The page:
Affordable Care Act and Long-Term Care Services

Affordable Care Act and Eligibility for Long-Term Care Services Assistance
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For most seniors, Medicare will not cover long-term care, and in the past only very poor older Americans or people with disabilities qualified for payment assistance through Medicaid. This is a serious issue for the more than 12 million seniors who rely on long-term services and supports (LTSS) to survive. Paying for this care presents a serious financial burden, and family caretakers know that the responsibility of providing care is more than a full-time job. The AARP estimates the yearly value of unpaid long-term care provided by 42 million caregivers to be $450 billion dollars.

The Affordable Care Act seeks to ease this burden by creating more LTSS programs in Medicaid, and by making it easier to become a Medicaid beneficiary. In the states that participate, this will expand Medicaid eligibility levels, terminate many restrictions, and increase the number of services available to those who qualify, meaning more people will benefit from some sort of assistance.

What Are Long-Term Care Services and Supports (LTSS)?

Long-term care is a range of services and supports someone needs to meet personal care needs. Most long-term care is not medical care, but help with basic personal tasks, sometimes called activities of daily living (ADLs):

  • Bathing
  • Dressing
  • Bathroom use
  • Transferring to or from bed or chair
  • Eating

Other common long-term care services and supports take place in the home and help with everyday tasks, sometimes called instrumental activities of daily living (IADLs):

  • Housework
  • Money management
  • Medication
  • Meal preparation
  • Shopping (groceries or clothes)
  • Communication (telephone, computer)
  • Pet care
  • Emergency/alarm response

Can You Get Help to Pay for LTSS?

Currently, Medicaid helps pay for long-term care services in different ways and settings, including home health. But to qualify, a person's income must be below a certain level and they must meet minimum state eligibility requirements.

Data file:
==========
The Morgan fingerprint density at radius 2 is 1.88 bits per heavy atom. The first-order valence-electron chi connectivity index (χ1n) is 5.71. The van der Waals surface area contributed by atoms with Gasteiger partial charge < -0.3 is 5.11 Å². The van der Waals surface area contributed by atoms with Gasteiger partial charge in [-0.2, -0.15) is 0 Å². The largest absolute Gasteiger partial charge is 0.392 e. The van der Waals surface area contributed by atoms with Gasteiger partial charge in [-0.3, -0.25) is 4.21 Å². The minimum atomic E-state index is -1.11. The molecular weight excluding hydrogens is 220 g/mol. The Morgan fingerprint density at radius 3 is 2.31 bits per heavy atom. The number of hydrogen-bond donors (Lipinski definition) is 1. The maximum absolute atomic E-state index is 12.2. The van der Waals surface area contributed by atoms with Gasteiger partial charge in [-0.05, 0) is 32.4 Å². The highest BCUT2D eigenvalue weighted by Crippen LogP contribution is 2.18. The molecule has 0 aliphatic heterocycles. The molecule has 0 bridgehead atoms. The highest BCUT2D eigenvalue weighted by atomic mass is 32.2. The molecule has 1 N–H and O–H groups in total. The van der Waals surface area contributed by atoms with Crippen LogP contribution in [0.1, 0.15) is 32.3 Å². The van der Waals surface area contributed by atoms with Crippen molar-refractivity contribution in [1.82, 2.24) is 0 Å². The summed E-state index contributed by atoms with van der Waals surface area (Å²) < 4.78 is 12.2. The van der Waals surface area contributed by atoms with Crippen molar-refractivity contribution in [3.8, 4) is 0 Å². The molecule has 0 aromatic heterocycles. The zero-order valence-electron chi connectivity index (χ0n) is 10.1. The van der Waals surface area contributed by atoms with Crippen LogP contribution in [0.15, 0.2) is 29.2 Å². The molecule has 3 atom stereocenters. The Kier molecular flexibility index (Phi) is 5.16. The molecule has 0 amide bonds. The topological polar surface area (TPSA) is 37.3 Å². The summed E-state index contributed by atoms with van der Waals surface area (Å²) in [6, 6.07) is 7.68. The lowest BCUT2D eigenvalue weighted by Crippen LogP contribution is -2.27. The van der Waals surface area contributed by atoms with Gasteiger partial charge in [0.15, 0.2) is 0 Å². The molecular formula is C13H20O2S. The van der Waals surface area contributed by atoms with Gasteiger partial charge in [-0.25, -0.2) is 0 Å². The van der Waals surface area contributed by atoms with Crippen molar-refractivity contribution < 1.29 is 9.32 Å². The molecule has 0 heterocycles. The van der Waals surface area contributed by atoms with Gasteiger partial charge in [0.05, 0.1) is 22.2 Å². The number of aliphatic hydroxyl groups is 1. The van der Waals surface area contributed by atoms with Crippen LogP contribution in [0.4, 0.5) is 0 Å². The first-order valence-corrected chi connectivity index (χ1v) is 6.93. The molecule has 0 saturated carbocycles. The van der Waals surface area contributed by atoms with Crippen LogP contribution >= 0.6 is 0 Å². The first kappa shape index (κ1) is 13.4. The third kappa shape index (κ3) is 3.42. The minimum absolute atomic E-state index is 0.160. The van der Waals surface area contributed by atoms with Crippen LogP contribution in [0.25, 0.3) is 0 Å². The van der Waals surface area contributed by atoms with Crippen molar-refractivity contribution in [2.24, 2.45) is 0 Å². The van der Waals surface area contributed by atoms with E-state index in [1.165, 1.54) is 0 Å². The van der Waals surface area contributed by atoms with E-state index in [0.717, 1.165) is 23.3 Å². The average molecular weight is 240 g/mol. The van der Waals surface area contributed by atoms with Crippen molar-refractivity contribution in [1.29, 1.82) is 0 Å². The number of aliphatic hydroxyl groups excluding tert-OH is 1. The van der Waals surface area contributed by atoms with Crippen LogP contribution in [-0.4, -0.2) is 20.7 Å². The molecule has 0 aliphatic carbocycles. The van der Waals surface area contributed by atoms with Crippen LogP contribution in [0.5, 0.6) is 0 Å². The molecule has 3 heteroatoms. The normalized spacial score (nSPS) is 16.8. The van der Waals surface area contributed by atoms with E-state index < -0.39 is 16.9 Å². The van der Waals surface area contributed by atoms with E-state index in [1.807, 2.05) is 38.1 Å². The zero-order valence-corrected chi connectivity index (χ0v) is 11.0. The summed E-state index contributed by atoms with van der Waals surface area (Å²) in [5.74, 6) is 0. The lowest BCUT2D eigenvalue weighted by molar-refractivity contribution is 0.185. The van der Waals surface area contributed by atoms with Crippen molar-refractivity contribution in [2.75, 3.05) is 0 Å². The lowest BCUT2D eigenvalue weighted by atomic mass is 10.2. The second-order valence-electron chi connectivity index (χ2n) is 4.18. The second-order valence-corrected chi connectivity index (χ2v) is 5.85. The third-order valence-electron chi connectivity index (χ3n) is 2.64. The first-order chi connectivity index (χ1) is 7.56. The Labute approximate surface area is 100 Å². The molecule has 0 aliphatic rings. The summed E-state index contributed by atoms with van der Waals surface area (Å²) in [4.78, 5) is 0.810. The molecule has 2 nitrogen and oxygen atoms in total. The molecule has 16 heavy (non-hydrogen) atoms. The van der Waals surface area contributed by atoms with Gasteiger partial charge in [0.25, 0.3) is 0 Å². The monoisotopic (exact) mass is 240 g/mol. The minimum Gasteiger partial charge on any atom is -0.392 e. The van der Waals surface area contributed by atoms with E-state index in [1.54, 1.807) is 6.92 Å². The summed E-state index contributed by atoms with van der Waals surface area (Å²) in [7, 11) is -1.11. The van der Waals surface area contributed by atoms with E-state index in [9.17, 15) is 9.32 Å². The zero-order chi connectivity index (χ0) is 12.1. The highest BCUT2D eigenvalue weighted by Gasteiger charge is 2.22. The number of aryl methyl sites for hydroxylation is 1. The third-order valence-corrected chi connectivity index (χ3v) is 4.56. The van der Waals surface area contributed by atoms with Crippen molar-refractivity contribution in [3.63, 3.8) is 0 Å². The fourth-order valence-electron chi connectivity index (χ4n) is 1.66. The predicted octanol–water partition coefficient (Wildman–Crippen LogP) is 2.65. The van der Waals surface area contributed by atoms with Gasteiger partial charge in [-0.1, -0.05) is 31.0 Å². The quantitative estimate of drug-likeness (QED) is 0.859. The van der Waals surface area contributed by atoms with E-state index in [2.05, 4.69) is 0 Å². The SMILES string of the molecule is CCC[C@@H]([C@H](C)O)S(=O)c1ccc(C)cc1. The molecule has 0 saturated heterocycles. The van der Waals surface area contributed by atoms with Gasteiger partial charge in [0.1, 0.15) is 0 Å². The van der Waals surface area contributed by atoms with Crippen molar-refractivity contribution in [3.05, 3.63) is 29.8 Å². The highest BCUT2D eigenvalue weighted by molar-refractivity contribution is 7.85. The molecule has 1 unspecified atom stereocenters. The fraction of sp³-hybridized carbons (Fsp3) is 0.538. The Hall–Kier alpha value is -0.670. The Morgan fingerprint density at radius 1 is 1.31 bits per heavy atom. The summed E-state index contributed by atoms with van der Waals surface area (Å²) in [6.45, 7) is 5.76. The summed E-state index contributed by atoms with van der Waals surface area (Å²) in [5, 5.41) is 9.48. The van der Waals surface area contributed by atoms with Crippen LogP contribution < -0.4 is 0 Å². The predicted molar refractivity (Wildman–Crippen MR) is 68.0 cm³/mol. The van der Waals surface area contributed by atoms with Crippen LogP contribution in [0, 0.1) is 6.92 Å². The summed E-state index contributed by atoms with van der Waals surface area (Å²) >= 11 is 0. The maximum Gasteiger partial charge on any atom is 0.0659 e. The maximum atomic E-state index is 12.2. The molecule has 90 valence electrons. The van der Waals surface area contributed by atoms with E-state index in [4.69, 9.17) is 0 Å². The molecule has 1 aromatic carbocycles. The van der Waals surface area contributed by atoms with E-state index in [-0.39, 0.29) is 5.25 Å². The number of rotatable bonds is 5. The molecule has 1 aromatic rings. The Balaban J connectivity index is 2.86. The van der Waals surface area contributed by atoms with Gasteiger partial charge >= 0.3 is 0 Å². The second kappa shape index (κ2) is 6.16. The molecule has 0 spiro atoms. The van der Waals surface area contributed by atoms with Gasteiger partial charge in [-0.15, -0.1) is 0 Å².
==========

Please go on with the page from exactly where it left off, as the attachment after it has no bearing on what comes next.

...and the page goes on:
Medicaid will also help pay for some institutional benefits. The word "institutional" has several meanings, but in Medicaid coverage, "institutional services" refers to specific benefits authorized by the Social Security Act. For seniors, these are hospital services, skilled nursing facilities (SNF), and services for individuals age 65 or older in an institution for mental diseases.

Medicare helps pay for some home health services if the patient requires skilled home health or other skilled in-home services. However, services are provided only for a short period of time. The patient is responsible for long-term care services that are not covered by a public or private insurance program.

Medicare only pays for long-term care if you require skilled services or rehabilitative care; it does not pay for non-skilled assistance with activities of daily living (ADLs), which is the type of care most often needed by seniors. It does help pay for a nursing home for up to 100 days, but the average approved Medicare stay is much shorter (22 days). Unless the patient also qualifies for Medicaid, he or she is responsible for coinsurance, which can run up to $100 per day.

Other federal programs, such as the Older Americans Act and the Department of Veterans Affairs, pay for long-term care services, but only for specific populations and in certain circumstances.

How Does the Affordable Care Act Affect LTSS?

Every state Medicaid program will opt in to at least one of the LTSS programs below: